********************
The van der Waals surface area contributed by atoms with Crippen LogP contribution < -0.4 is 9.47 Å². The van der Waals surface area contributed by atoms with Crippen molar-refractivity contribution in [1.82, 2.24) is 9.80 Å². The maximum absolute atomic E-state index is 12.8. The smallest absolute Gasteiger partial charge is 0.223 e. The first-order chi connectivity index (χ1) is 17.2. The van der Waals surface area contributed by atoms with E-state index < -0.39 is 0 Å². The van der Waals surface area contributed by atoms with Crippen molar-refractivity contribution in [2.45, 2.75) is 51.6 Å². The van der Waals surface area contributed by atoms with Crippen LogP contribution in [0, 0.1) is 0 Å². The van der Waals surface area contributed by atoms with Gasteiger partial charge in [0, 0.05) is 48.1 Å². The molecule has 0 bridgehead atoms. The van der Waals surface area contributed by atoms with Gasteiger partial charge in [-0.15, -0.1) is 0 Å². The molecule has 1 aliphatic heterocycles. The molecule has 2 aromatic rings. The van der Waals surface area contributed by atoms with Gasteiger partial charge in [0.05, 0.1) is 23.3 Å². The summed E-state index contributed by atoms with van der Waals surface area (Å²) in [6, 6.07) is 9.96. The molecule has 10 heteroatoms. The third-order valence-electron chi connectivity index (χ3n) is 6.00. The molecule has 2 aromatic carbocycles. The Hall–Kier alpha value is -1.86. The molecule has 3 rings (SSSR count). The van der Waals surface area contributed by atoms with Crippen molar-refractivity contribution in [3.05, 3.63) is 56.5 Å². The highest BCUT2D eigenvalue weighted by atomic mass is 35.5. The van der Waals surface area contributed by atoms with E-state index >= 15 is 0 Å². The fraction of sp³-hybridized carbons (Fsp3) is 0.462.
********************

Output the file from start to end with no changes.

The van der Waals surface area contributed by atoms with Crippen LogP contribution < -0.4 is 9.47 Å². The van der Waals surface area contributed by atoms with Crippen molar-refractivity contribution in [1.82, 2.24) is 9.80 Å². The maximum absolute atomic E-state index is 12.8. The smallest absolute Gasteiger partial charge is 0.223 e. The first-order chi connectivity index (χ1) is 17.2. The van der Waals surface area contributed by atoms with E-state index < -0.39 is 0 Å². The van der Waals surface area contributed by atoms with Crippen molar-refractivity contribution in [2.45, 2.75) is 51.6 Å². The van der Waals surface area contributed by atoms with Crippen LogP contribution in [0, 0.1) is 0 Å². The van der Waals surface area contributed by atoms with Gasteiger partial charge in [0, 0.05) is 48.1 Å². The molecule has 0 bridgehead atoms. The van der Waals surface area contributed by atoms with Gasteiger partial charge in [-0.15, -0.1) is 0 Å². The molecule has 1 aliphatic heterocycles. The molecule has 2 aromatic rings. The van der Waals surface area contributed by atoms with Gasteiger partial charge in [0.05, 0.1) is 23.3 Å². The summed E-state index contributed by atoms with van der Waals surface area (Å²) in [6, 6.07) is 9.96. The molecule has 10 heteroatoms. The third-order valence-electron chi connectivity index (χ3n) is 6.00. The molecule has 2 aromatic carbocycles. The Hall–Kier alpha value is -1.86. The molecule has 3 rings (SSSR count). The van der Waals surface area contributed by atoms with Crippen molar-refractivity contribution in [3.05, 3.63) is 56.5 Å². The highest BCUT2D eigenvalue weighted by atomic mass is 35.5. The van der Waals surface area contributed by atoms with E-state index >= 15 is 0 Å². The fraction of sp³-hybridized carbons (Fsp3) is 0.462.